401ks: an Employer-Employee Disconnect
A survey throws a new spotlight on the employer-employee disconnect over 401(k)s that has also been well-documented in research studies.
The survey of 1,000 employees reveals that workers lack confidence in their ability to navigate basic aspects of their retirement plans, while the 200 employers also surveyed have a more optimistic view of how workers are doing.
Consider the most basic question of how much to put away for retirement. Two-thirds of employers believe their workers know how much to save, while only one-third of employees feel they know, according to BlackRock. And while nearly two-thirds of employers believe the majority of workers save enough, a minority of workers does.
Most employers also believe their workers understand their investment options. Yet less than half of the workers say they do – and only 30 percent feel like they’ve made the right investment choices, according to the BlackRock survey. (Full disclosure: BlackRock is a corporate partner of the Center for Retirement Research at Boston College, which supports this blog).
Squared Away has written numerous blogs over the years about what academic research and other data reveal about the employer-employee relationship. Summaries of past articles continue on the next page, with links to the specific blogs mentioned:
Retirement savings plans
- Too many Americans are not prepared for a financially secure retirement, and both employers and employees bear some responsibility. Employers of low-income workers often don’t provide retirement savings plans, but many workers don’t save enough or even withdraw retirement money prematurely.
- Workers generally don’t understand the difference between the Roth and regular 401(k)s their employers offer to them.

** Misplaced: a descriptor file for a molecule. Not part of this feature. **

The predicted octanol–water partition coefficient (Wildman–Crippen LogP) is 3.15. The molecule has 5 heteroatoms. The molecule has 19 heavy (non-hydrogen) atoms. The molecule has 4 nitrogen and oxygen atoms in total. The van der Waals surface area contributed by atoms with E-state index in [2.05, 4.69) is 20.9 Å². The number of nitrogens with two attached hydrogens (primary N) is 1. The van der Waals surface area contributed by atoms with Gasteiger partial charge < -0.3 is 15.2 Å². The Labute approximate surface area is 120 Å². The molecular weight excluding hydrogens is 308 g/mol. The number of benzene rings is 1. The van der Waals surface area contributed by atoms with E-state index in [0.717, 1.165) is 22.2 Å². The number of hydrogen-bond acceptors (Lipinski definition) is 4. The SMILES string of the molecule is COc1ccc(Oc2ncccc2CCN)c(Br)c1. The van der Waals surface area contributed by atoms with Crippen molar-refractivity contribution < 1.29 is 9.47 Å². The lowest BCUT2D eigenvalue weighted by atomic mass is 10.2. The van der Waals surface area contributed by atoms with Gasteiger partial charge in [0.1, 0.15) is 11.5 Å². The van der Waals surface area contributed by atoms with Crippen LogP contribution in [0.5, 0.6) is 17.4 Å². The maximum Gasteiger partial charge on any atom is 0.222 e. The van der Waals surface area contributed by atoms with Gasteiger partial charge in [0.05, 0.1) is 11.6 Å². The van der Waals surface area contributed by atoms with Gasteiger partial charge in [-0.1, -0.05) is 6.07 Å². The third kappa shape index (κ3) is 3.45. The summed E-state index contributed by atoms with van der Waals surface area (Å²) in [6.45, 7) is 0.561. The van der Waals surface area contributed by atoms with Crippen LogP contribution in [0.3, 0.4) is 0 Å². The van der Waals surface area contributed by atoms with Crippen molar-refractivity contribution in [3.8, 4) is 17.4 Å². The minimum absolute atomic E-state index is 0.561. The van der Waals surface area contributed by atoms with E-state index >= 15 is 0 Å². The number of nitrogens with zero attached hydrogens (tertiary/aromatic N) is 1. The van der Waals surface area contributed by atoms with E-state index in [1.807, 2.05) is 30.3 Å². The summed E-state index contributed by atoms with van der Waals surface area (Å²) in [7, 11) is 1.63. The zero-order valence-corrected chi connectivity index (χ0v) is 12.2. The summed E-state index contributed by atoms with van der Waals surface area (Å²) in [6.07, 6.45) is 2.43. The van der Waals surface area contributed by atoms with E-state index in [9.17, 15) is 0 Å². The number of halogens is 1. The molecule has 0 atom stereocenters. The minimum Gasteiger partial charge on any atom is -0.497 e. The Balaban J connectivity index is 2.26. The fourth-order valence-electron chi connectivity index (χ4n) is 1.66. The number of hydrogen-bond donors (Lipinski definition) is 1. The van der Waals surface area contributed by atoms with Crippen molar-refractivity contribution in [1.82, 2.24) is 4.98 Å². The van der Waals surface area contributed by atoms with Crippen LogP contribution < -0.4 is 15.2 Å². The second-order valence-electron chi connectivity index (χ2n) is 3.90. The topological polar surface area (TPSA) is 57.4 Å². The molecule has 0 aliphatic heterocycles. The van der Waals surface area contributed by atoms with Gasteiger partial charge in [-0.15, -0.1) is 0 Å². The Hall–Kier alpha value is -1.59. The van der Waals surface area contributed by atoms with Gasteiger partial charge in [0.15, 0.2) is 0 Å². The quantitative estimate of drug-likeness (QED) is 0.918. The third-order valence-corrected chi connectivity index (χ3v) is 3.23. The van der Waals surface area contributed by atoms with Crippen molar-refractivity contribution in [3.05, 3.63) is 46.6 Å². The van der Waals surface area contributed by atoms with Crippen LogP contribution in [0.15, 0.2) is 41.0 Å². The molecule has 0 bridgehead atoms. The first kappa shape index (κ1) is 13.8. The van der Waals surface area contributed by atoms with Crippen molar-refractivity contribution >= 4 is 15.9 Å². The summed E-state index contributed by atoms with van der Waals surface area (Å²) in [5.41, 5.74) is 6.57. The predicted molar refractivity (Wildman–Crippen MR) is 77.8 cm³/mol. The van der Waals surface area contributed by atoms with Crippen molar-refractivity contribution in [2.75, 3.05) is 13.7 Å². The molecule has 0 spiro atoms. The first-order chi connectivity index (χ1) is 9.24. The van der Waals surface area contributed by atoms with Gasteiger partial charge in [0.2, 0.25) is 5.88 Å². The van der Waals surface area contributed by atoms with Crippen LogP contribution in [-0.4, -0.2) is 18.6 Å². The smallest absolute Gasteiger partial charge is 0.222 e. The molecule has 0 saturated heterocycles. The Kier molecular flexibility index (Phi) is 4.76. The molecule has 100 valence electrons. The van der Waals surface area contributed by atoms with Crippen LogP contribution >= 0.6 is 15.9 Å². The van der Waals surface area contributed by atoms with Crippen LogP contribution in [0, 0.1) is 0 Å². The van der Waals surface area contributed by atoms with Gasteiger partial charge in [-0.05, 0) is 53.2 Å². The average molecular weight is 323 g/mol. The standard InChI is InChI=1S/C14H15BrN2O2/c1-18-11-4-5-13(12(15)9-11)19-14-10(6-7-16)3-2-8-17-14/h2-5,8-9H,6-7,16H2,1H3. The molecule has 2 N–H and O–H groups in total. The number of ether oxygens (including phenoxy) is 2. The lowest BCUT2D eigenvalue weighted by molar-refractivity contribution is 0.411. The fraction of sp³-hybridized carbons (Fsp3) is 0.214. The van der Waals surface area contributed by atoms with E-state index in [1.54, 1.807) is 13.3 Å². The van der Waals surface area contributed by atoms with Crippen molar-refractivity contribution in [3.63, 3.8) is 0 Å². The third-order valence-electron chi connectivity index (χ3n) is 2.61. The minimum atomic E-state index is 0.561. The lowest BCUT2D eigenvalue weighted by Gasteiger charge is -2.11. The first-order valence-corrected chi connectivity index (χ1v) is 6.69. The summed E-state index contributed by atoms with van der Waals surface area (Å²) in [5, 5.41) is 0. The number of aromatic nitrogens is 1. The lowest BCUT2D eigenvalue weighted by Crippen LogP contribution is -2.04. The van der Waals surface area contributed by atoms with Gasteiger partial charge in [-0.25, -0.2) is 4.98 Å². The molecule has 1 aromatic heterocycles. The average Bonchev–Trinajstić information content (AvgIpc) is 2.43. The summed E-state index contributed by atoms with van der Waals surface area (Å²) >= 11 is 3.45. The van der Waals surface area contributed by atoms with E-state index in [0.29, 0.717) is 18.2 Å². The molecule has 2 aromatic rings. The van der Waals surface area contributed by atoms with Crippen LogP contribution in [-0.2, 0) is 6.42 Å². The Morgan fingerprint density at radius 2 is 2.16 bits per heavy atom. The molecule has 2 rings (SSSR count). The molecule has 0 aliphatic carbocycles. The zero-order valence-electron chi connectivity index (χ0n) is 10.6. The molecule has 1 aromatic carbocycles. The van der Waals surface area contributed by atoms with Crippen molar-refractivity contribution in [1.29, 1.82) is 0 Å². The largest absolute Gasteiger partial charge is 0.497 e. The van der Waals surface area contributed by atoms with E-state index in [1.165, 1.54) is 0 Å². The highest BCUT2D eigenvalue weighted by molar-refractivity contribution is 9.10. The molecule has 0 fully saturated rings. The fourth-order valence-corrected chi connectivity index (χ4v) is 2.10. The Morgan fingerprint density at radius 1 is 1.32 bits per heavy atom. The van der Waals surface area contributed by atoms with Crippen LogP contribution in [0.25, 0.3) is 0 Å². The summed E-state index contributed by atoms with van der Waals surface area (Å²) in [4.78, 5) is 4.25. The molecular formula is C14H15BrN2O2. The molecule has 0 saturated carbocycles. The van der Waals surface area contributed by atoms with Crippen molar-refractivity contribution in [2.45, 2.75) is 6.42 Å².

- Employers’ adoption of automatic enrollment into retirement savings plans has nudged more people to save. However, following a surge in workers’ 401(k) participation after auto-enrollment was adopted, the trend leveled off. Vanguard Group Inc.’s updated data show that continues to be true (see Figure 21).
- The more mutual funds a 401(k) plan offers, the more likely employees are to become confused and choose the simplest option, sacrificing investment diversification.
- Research on 401(k) investment returns shows that the mutual funds offered by employers are fairly unremarkable, though by no means disastrous.
- The good news is that Target Date Funds (TDFs) attempt to make life easier for employees, even if they don’t always understand how they work. And the use of TDFs, which automatically allocate investments between stocks and bonds based on each employee’s age, keeps growing, according to new Vanguard data (see Figure 68).
- More states are taking the initiative to introduce retirement savings plans for workers who lack employer coverage.
- A critical insight for employees is that the younger they are when they start saving for retirement, the less they have to deduct from their weekly paychecks. Click here for a retirement saving calculator created by the Center for Retirement Research at Boston College.